8. Error source: Draft In heavy drafts, the wind can drag dust particles with which the smoke detector looks like smoke –  Avoid installing the smoke detector where it is a draft, or make sure that the breakthrough does not occur around the detector. 

9. Error source: Temperature variation When you open the door on cold winter days, rapid temperature changes can occur. Condensation can then form which can cause a false alarm. Can also occur during venting and if the alert is close to open valves on cold days
– Avoid mounting the smoke detector in rooms with large / fast temperature fluctuations. 

10. Fault source: Gases from paint, varnish and strong cleaning agents Gases from paint, varnish and other chemical agents may contain substances on which the smoke detector reacts
– Remove or cover the smoke alarm when refurbishing the room. NB! Remember the fire hazard when using chemicals. All cloths and rags MUST be wetted and thrown into tight containers stored outdoors or burned under controlled conditions. 

Category: Troubleshooting

The hub is connected to the internet with a cable through your home router. Your home router may be installed by your internet provider (ISP) or perhaps yourself. Things can happen, and some causes the internet connection to fail or become unstable. Below, you will find a guide from us to troubleshoot the most common scenarios we have experienced.

The hub must be connected to an enabled LAN port on the router. Some internet routers have ports reserved for special usage, or have to be enabled to work. Consult your router manual to make sure, or try some of the other ports on the router.

Step 1: Does the hub LED light flicker?
– If it does, then the hub cannot access the internet, and you should proceed with the next steps. If the LED is constantly lit, then your home internet connection is ok, and we may have problems in our end which we will take care of very soon.

Step 2: Are you able to access the internet at all?
– Try with your mobile phone or computer using the Wifi or with a cable (RJ45) from your computer through exactly the same port on your home router as was used by the hub.

Step 3: Is it necessary to read the router manual? A home router typically has 1-4 LAN ports. The hub should be connected to one of those. If you use a WAN port, then it will not work, and if your home router has some ports reserved for TV or service then they will not work either. You may have to check the router manual, or simply try another port. Sometimes you have to login to your home router to enable more ports.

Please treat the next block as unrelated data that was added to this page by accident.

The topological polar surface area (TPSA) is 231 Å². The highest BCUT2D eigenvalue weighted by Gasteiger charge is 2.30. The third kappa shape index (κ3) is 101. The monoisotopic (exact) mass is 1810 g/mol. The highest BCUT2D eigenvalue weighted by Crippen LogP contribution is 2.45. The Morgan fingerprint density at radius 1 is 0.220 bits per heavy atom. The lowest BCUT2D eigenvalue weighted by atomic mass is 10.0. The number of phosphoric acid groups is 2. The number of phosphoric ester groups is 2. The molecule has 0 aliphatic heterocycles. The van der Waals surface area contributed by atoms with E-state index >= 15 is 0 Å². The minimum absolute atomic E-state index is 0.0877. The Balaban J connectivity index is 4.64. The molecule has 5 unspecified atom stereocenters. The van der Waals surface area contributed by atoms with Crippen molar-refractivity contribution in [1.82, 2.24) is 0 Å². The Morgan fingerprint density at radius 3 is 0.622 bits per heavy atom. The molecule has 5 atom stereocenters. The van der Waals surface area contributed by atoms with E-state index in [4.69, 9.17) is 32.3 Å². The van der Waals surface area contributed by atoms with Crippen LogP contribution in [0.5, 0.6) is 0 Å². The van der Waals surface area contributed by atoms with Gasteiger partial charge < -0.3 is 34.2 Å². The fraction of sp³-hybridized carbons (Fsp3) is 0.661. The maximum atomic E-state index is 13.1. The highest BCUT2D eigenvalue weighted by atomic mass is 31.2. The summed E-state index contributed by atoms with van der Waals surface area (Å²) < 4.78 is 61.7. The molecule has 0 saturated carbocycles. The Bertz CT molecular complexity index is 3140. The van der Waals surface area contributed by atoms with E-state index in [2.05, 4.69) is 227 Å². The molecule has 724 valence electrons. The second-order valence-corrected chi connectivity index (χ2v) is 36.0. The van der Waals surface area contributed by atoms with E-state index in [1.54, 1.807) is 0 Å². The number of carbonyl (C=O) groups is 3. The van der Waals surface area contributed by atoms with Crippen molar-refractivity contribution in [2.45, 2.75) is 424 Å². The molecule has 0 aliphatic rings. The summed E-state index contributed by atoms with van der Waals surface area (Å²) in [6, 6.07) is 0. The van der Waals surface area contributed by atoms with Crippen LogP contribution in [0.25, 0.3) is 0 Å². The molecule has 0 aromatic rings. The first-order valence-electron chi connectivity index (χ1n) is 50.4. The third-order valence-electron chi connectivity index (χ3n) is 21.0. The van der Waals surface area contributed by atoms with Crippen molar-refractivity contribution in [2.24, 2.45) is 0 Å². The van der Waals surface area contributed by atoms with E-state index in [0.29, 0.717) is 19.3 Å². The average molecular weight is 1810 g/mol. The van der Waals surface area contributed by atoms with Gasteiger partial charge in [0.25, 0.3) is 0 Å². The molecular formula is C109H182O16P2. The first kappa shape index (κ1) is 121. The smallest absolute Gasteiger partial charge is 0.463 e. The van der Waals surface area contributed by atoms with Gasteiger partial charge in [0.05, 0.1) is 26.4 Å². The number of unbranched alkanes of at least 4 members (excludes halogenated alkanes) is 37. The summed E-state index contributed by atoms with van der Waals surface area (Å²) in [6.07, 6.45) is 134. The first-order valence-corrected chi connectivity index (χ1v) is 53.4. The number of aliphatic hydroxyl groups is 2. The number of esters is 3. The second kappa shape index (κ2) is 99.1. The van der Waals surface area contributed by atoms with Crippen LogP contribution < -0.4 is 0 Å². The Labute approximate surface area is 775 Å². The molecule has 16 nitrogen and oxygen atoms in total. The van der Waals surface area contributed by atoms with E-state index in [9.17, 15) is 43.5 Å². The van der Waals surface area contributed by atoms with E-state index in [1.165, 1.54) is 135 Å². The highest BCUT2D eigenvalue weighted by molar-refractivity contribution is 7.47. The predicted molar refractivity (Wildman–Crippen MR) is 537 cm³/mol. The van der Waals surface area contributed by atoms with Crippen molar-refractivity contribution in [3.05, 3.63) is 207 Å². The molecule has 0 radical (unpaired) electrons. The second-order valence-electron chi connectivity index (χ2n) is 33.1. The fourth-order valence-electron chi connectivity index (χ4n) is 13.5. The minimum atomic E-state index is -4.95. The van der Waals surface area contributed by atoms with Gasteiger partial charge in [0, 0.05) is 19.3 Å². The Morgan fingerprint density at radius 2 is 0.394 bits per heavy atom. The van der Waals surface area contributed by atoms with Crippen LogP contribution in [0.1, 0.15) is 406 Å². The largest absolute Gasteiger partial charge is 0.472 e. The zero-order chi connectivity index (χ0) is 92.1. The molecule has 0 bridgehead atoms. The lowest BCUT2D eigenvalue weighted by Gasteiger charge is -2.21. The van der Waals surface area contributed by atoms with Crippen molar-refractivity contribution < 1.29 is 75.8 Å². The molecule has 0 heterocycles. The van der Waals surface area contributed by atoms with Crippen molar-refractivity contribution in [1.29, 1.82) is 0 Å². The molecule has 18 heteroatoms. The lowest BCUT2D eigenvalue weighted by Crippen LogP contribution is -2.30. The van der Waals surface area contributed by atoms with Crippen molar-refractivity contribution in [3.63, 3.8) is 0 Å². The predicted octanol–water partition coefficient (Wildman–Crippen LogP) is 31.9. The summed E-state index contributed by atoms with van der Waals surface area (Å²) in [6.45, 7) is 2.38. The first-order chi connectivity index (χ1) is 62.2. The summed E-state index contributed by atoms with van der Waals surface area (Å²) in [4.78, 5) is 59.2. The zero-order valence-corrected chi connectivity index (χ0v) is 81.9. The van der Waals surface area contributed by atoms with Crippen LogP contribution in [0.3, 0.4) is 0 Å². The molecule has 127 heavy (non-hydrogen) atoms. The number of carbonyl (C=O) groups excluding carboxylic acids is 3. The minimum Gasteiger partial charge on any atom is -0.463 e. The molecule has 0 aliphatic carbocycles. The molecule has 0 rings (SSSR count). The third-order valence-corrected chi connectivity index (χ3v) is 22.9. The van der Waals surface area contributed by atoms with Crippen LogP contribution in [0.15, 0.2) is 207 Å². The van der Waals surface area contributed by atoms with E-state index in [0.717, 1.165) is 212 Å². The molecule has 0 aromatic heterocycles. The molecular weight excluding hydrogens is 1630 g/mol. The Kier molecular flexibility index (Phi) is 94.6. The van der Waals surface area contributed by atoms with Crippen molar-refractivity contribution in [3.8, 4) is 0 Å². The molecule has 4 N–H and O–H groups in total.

Step 4: Does it work at your neighbor?
– Before you proceed with more complicated steps, then it may be a good time to take the hub to another location and try it there. If it works somewhere else, then it may be worthwhile to proceed with the next steps.

Step 5: Do you have to restart or update your internet equipment?
– Home routers are built as specialized computers. They have memory, software, and lots of data to process. The hub will constantly try to communicate with it, and is therefore often the first messenger with bad news about your network. Your home router may even work for some of the Wifi connections, but not for others, due to overloads. And note that it is also ok to install your own router behind equipment delivered by your ISP (internet supplier) to get more LAN ports – the hub should still work fine and securely – but you will have one more thing to reboot and update.

Step 6: Did you block something in your router?
– Networks in offices are often controlled by
IT-departments, and sometimes makes use of advanced settings in the routers. Some of these settings may be in use on your home router if you have it from such a place. A factory reset or update may help.

Step 7: When it gets really advanced then you may need help!
– Typically you do not have to consider any of the advanced settings in your home router – all is handled by the hub, including secure communication. And if you do not know about such things, then it is probably better to buy a new and updated standard router for your home. That said, then in very special and rare cases you may want to look into the advanced settings in your network equipment. Is DHCP enabled? Are some MAC addresses blocked or filtered? Is UDP traffic enabled? Is UDP connections timeout above 40-60 seconds to avoid frequent fallouts?

Category: Troubleshooting